NOVA "Extreme Ice" on WXXI-TV

NOVA "Extreme Ice" on WXXI-TV

Tue, 02/16/2010 - 8:00pm
Pictured: James Balog, climbing with ice axes down Meltwater Canyon, Interior Ice Sheet, Greenland, and Michael Brown at top, holding the rope.

Credit: Dave Ruddick

NOVA follows the exploits of acclaimed photojournalist James Balog and a scientific team as they deploy time-lapse cameras in risky, remote locations in the Arctic, Alaska and the Alps in order to create a unique photo archive of melting glaciers.

Remarkable time-lapse footage by one of the world’s foremost nature photographers reveals massive glaciers and ice sheets splitting apart, collapsing, and disappearing at a rate that has more and more scientists alarmed. NOVA investigates this latest evidence of a radically warming planet on  NOVA "Extreme Ice", airing Tuesday, February 16 at 8 p.m. on WXXI-TV (DT 21.1/cable 1011 and 11).

As the world warms, the threat from rising sea levels poses an alarming potential for disaster. Some models now project a one-meter sea level rise over the next century, which could displace millions of people, from Florida to Bangladesh, and require trillions of dollars’ investment in coastal infrastructure. But these models don’t reflect recent findings that glaciers in Greenland and Antarctica are melting at an ever faster rate. What explains this alarming acceleration, and just how can we figure out what’s happening inside a gigantic wall of ice? In collaboration with National Geographic, NOVA follows the exploits of acclaimed photojournalist James Balog and a scientific team. Their goal is to create a unique photo archive of melting glaciers that could provide a key to understanding their runaway behavior. They’re grappling with blizzards, fickle technology and perilous climbs up craggy precipices to anchor cameras that must withstand sub-zero temperatures and winds up to 170 mph. In this high-action adventure, NOVA investigates the mystery of the mighty ice sheets that will affect the fate of coastlines around the world.

“Extreme Ice” follows National Geographic-funded photojournalist James Balog to some of the most dangerous places on Earth as he documents the disappearance of an icy landscape that took thousands of years to form. Today, it’s withering away before his eyes.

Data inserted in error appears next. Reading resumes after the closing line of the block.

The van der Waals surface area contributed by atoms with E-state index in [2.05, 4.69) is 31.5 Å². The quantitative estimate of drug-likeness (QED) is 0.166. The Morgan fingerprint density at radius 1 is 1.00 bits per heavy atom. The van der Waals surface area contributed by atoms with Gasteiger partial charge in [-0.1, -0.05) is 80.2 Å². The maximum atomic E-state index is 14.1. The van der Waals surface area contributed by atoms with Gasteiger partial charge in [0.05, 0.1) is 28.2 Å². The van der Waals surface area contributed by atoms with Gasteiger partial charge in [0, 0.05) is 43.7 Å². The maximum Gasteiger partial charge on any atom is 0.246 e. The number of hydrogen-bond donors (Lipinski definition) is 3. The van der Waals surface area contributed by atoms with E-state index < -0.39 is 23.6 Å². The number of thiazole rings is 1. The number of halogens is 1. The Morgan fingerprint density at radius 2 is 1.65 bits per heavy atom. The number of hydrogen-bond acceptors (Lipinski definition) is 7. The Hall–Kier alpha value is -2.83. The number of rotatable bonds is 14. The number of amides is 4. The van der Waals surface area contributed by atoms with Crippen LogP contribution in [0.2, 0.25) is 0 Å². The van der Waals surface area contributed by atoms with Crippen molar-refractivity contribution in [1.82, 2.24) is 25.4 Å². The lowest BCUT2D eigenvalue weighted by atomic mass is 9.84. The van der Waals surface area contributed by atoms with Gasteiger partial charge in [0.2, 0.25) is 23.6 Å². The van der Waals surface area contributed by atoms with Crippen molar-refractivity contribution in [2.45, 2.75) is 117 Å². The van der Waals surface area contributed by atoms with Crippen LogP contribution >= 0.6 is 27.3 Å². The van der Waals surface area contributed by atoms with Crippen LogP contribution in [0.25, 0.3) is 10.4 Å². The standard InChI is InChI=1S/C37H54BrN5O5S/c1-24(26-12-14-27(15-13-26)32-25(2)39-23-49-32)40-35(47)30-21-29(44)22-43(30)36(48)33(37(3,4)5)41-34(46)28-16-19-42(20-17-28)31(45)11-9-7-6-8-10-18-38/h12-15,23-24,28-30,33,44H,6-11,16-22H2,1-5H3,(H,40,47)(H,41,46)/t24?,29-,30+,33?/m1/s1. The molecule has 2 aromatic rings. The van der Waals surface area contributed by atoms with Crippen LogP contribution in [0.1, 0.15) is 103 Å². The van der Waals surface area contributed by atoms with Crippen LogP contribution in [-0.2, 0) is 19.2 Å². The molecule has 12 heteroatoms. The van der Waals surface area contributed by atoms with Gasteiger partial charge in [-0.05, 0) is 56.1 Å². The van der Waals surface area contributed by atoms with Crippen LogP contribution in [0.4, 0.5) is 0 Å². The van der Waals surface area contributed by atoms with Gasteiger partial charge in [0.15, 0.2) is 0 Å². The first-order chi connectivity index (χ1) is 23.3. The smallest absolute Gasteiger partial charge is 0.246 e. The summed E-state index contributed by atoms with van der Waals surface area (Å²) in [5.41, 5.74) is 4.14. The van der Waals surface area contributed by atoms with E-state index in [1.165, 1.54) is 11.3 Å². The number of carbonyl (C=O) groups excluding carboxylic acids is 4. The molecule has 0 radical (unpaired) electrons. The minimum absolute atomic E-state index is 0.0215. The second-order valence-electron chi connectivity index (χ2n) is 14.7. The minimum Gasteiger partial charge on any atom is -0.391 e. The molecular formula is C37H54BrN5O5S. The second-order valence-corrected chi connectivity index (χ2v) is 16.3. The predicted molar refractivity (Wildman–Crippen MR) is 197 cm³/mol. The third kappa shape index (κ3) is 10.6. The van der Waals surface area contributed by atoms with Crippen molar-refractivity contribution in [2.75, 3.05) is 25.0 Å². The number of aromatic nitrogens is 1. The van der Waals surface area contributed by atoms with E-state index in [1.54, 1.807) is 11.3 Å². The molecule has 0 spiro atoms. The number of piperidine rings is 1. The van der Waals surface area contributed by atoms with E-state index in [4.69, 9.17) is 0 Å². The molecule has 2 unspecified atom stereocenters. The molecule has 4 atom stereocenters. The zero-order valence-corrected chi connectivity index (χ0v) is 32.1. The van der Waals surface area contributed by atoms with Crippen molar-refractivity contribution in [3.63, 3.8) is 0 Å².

An artist, scientist, explorer, and also a former mountain guide, Balog braved treacherous terrain to site his cameras in ideal locations to record the unfolding frozen drama. “Extreme Ice” charts the progress of Balog’s Extreme Ice Survey (EIS), the largest photographic study ever attempted of the cryosphere, the mantle of ice that covers large portions of the Earth and that plays a critical role in weather. The effort involves deploying 26 time-lapse cameras in alpine and arctic locations across the Northern Hemisphere and programming them to shoot a frame every daylight hour for three years.
 
As NOVA shows, the resulting time-lapse movies give breathtaking evidence of geology in action. Ominously, the proverbial glacial pace of large masses of ice is no longer as slow as it once was, due to the warming of the planet that is accelerating the breakup of these titanic structures, including the separation of a Rhode Island-sized piece of the Antarctic ice sheet in 2002.
 
Scientists are overwhelmingly convinced that the temperature increase is tied to the rise in greenhouse-gas emissions caused by burning fossil fuels.
 
NOVA accompanies Balog to EIS locations around the world. In Alaska, he records the rapid retreat of the Columbia Glacier, one of the largest ocean-feeding glaciers in North America. Amazingly, the calving of such glaciers is so frequent that wetsuit-clad surfers sometimes paddle nearby, waiting for an avalanche of ice to generate massive waves for a wild ride. Later, in Iceland, Balog photographs exquisitely sculpted icebergs on the beach, the last stop in their natural journey from the interior out to sea.
 
But most dramatically of all, in Greenland the award-winning photographer explores a landscape as magnificent as the canyon country of Utah — except carved in solid ice. Lowering himself by rope into a giant hole in the ice sheet bored out by a torrent of meltwater, Balog is in a world of surpassing beauty, scientific mystery, and maximum peril.
 
Among the scientists featured in “Extreme Ice” are Richard Alley of Pennsylvania State University, along with Tad Pfeffer and Jim White, both of the University of Colorado at Boulder. Alley tells NOVA that the shrinking of glaciers has long been clear to anyone who lives near them. But “the ice sheets surprised us,” he says. “We sort of thought that the little glaciers would melt when it got warmer and that the big ice sheets wouldn’t do much. And all of a sudden the big ice sheets started rumbling faster … and we said, whoa, that wasn’t supposed to happen!”
 
And no one knows what will happen next. The ultimate doomsday scenario — the melting of all the ice on Greenland and Antarctica and the subsequent raising of sea level by some 200 feet — seems out of the question anytime soon. But even the current consensus estimate of a three-foot sea-level rise in the next century will wreak havoc in coastal regions, displacing millions of people from Florida to Bangladesh. The lesson is that the big melt-off now under way holds a potential for change of far-reaching and as yet unknown extent.
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